09:00: Arrive at studio to discover that the person with the keys to let you in isn’t there yet. Fine; the sound man won’t be there till nine-thirty and none of the actors are scheduled to arrive before ten.
09:05: Sound man, photographer, the owner of the replica props which are to feature in said photos, the scriptwriter and two actors all turn up early. Send them to abovementioned caff for an all-day breakfast.
09:30: The person with the keys arrives. Carry two bags of snacks, the photographers’ equipment, several boxes of replica props and four takeaway coffees up the stairs. This is why we go for runs and lift weights.
10:00: Actors installed in studio to begin the day’s work. Identify green room (or room which can be commandeered and designated green) and set up a table with a selection of snacks. Acquire the takeaway menus (all studios have a collection of these) for lunch.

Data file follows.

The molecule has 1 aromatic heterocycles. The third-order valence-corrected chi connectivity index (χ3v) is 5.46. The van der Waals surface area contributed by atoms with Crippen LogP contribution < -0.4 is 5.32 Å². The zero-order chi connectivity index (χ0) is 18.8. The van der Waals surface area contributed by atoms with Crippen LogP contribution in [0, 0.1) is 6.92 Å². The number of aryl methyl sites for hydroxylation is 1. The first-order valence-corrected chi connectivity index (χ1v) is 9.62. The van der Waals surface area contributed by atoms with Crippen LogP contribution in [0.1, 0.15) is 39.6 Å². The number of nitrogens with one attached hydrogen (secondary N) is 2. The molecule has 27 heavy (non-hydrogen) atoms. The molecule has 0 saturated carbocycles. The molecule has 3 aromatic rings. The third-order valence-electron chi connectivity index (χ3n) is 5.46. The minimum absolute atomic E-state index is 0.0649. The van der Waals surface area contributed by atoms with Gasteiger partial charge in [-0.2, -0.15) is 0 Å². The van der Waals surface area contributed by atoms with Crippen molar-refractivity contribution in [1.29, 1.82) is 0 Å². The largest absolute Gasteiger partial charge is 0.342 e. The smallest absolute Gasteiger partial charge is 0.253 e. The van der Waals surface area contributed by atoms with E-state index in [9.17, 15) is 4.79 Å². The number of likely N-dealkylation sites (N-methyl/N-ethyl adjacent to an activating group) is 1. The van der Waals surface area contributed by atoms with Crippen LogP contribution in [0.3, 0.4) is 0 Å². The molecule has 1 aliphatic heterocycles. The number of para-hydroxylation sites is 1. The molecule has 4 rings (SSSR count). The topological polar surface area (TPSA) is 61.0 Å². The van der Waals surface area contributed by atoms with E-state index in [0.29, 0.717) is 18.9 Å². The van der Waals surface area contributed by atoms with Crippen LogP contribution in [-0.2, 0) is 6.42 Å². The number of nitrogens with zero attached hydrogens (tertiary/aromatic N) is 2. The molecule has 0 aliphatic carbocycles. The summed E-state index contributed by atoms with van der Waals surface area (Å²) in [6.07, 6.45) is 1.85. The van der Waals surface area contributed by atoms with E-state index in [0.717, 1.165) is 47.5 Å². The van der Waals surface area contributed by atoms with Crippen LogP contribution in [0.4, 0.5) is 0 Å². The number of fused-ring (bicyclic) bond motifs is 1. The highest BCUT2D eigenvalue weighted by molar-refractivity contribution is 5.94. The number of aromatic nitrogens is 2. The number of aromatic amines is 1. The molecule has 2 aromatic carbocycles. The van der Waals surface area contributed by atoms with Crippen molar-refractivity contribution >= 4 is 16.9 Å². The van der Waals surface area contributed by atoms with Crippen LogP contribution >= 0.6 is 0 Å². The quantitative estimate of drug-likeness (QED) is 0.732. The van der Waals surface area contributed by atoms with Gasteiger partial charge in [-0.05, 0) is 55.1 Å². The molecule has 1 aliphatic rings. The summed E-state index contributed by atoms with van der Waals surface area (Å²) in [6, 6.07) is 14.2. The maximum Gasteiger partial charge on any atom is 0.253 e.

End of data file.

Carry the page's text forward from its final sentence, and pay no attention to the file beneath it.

10:45: Off to pick up actor at train station. There will inevitably be kerfuffles with the parking or the taxi, depending on which one is using. There is also the issue of recognition, as they may well never have met one before. This can be easily resolved with a hand-printed sign bearing the actors’ name.
11:00: Second shift of actors arrives. Put them in the green room and make sure they’re all happy until they need to be in the studio. Despite what you may have heard about actors, they are; I’ve yet to work with anyone who fit the stereotype of the demanding prima-donna. I’m not sure they exist, or, if they do, that they get any work.
11:30: Dragooned into studio to provide a read-in voice. One of the miracles of audio work is that you don’t actually have to record everyone on the same day, but that does mean the actors need a stunt person in to read the lines.
12:30: Circulate the takeaway menus. Make the order.
13:00: First shift for lunch. Whatever the ethnic origin of the takeaway, there will always be at least one actor who has lived, worked, and/or grown up in, the country in question, and who usually has very interesting stories.